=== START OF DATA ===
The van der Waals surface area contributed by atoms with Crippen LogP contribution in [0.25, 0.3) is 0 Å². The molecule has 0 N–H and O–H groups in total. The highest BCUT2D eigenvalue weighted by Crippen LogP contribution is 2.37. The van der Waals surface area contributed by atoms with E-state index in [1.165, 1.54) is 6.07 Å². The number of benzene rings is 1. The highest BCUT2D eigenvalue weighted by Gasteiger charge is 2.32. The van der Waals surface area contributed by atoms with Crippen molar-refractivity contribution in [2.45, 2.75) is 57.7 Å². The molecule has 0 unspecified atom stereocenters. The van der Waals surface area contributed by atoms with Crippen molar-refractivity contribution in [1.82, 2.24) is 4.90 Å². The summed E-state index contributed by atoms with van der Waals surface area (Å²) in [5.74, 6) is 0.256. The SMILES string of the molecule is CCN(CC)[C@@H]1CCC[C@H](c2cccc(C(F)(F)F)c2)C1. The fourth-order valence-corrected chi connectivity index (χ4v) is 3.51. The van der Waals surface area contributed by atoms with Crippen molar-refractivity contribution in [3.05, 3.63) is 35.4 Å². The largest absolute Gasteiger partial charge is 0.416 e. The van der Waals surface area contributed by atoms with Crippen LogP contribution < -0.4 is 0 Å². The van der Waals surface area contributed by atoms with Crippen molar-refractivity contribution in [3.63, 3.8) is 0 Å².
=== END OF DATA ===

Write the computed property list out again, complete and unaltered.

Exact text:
The van der Waals surface area contributed by atoms with Crippen LogP contribution in [0.25, 0.3) is 0 Å². The molecule has 0 N–H and O–H groups in total. The highest BCUT2D eigenvalue weighted by Crippen LogP contribution is 2.37. The van der Waals surface area contributed by atoms with E-state index in [1.165, 1.54) is 6.07 Å². The number of benzene rings is 1. The highest BCUT2D eigenvalue weighted by Gasteiger charge is 2.32. The van der Waals surface area contributed by atoms with Crippen molar-refractivity contribution in [2.45, 2.75) is 57.7 Å². The molecule has 0 unspecified atom stereocenters. The van der Waals surface area contributed by atoms with Crippen molar-refractivity contribution in [1.82, 2.24) is 4.90 Å². The summed E-state index contributed by atoms with van der Waals surface area (Å²) in [5.74, 6) is 0.256. The SMILES string of the molecule is CCN(CC)[C@@H]1CCC[C@H](c2cccc(C(F)(F)F)c2)C1. The fourth-order valence-corrected chi connectivity index (χ4v) is 3.51. The van der Waals surface area contributed by atoms with Crippen molar-refractivity contribution in [3.05, 3.63) is 35.4 Å². The largest absolute Gasteiger partial charge is 0.416 e. The van der Waals surface area contributed by atoms with Crippen LogP contribution < -0.4 is 0 Å². The van der Waals surface area contributed by atoms with Crippen molar-refractivity contribution in [3.63, 3.8) is 0 Å².